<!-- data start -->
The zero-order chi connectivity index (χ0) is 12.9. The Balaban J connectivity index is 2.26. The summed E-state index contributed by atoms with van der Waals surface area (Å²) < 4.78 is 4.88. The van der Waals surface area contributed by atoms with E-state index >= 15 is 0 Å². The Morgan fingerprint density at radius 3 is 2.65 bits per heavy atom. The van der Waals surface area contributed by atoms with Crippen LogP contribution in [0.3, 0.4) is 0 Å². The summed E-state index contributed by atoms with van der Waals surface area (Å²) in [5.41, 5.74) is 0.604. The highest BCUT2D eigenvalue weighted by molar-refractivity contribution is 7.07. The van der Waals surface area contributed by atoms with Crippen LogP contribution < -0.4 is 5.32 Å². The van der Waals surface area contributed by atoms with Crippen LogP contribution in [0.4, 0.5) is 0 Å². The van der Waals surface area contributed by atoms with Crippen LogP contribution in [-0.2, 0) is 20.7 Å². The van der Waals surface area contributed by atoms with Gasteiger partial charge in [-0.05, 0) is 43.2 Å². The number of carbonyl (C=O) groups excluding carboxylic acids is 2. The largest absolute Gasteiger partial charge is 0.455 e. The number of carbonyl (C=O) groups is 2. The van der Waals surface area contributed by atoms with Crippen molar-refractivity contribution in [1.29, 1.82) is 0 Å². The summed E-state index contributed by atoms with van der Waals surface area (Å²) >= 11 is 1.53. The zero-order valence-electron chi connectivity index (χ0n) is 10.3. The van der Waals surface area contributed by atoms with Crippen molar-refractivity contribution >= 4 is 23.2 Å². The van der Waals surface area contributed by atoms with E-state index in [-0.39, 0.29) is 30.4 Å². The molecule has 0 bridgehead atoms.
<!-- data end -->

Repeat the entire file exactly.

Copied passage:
The zero-order chi connectivity index (χ0) is 12.9. The Balaban J connectivity index is 2.26. The summed E-state index contributed by atoms with van der Waals surface area (Å²) < 4.78 is 4.88. The van der Waals surface area contributed by atoms with E-state index >= 15 is 0 Å². The Morgan fingerprint density at radius 3 is 2.65 bits per heavy atom. The van der Waals surface area contributed by atoms with Crippen LogP contribution in [0.3, 0.4) is 0 Å². The summed E-state index contributed by atoms with van der Waals surface area (Å²) in [5.41, 5.74) is 0.604. The highest BCUT2D eigenvalue weighted by molar-refractivity contribution is 7.07. The van der Waals surface area contributed by atoms with Crippen LogP contribution < -0.4 is 5.32 Å². The van der Waals surface area contributed by atoms with Crippen LogP contribution in [0.4, 0.5) is 0 Å². The van der Waals surface area contributed by atoms with Crippen LogP contribution in [-0.2, 0) is 20.7 Å². The van der Waals surface area contributed by atoms with Gasteiger partial charge in [-0.05, 0) is 43.2 Å². The number of carbonyl (C=O) groups excluding carboxylic acids is 2. The largest absolute Gasteiger partial charge is 0.455 e. The number of carbonyl (C=O) groups is 2. The van der Waals surface area contributed by atoms with Crippen molar-refractivity contribution in [1.29, 1.82) is 0 Å². The summed E-state index contributed by atoms with van der Waals surface area (Å²) >= 11 is 1.53. The zero-order valence-electron chi connectivity index (χ0n) is 10.3. The van der Waals surface area contributed by atoms with Crippen molar-refractivity contribution >= 4 is 23.2 Å². The van der Waals surface area contributed by atoms with E-state index in [-0.39, 0.29) is 30.4 Å². The molecule has 0 bridgehead atoms.